Sweden holds that because no one is forced to enter into a profession and may resign at any time, no one can be prevented from acting on their own moral or religious beliefs.
This is also how Schuklenk sees things when it comes to medical professionals.
“They fought tooth and nail to get into medical school, pharmacy schools and so on to join these professions. And these professions have a deal with us as a society that they provide these highly specialized services,” he said.
Other experts on medical care disagree that such a screening process for prospective medical students would be necessary or effective in dealing with questions around moral autonomy and ethical concerns among health providers.
A spokesperson for the Canadian Medical Association, which represents more than 75,000 medical doctors, told Global News in an email that the group supports mechanisms that “balance two equally legitimate considerations: patients have access to all forms of legal treatment in Canada while simultaneously allowing physicians to adhere to their personal values and beliefs.”
Ivy Bourgeault, the Canadian Institutes of Health research chair at the University of Ottawa, said that this one-off type of assessment is not sufficient in dealing with the way that the ethics among health professionals, as with broader society, change over time.
“There needs to be a system of refresh and assessment about that not just at medical schools — it should not be the only point of intervention,” Bourgeault said, adding that the views and beliefs of anyone, including medical professionals, may shift over time and cannot just be measured at the outset of medical school.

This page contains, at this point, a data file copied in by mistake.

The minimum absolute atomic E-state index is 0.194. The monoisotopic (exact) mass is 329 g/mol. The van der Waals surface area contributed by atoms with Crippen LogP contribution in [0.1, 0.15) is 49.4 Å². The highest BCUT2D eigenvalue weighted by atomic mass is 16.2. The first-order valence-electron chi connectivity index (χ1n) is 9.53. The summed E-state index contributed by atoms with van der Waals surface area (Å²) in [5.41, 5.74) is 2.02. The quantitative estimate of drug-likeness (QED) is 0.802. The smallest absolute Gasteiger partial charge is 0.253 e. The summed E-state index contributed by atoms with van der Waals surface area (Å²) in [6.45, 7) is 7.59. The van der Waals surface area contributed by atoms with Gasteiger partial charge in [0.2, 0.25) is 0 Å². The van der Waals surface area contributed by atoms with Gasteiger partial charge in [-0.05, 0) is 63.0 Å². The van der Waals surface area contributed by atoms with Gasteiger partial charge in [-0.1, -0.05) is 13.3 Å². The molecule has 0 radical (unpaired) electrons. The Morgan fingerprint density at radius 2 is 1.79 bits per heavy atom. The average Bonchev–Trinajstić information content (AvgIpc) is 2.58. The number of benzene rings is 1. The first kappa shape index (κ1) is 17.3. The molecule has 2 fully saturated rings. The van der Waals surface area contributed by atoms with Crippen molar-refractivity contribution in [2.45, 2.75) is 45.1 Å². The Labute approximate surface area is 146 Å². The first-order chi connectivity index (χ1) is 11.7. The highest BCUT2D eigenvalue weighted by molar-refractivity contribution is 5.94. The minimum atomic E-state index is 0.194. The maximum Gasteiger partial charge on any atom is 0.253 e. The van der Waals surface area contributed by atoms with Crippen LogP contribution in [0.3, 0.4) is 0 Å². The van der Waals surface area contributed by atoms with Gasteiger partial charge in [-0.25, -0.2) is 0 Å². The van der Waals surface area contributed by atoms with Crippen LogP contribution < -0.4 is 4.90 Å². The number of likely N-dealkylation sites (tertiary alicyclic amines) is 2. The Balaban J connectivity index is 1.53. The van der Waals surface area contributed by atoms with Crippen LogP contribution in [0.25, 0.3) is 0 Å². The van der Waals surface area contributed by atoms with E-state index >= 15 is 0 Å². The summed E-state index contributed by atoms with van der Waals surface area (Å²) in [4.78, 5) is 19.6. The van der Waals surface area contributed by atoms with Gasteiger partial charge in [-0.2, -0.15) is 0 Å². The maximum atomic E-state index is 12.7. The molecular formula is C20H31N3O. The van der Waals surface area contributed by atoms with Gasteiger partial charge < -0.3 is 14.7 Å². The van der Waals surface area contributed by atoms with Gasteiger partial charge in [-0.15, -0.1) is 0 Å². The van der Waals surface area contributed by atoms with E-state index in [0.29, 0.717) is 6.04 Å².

“There’s a broader conversation about all the different points of intervention to recognize that ethics really do change, our perspectives on what is ethical or not ethical,” she said.
“Some things are hard and fast and some things, we do have changing trends. And then how does the profession of medicine, how does the practice of health care more broadly reflect those changing mores of society?”
Bourgeault said dozens of medical schools in Canada and the U.S. already use a personality test component as part of their application processes but that there isn’t enough available data yet to evaluate how effective they are. Even so, such a mechanism alone wouldn’t be sufficient to grappling with the worldviews of medical professionals and how that impacts their roles.
As someone who comes from Alberta and has family there, the debate unfolding in the province is personal for Bourgeault.
“There’s a concern from a broader women’s health advocate perspective in terms of limiting services that some people deem to be unethical, immoral,” she said.
“But the general medical profession as represented by the colleges … that would be what I would focus on as the main guidelines that should be how the professions are governed and regulated.”
Earlier this week, Williams, the Alberta bill’s sponsor, said he had drawn up a number of amendments to the bill amid the backlash.
“Making sure we can protect freedom of conscience for these objectors and, yes, also making sure that we have access to services and the colleges continue on,” he said at a meeting of a legislative committee.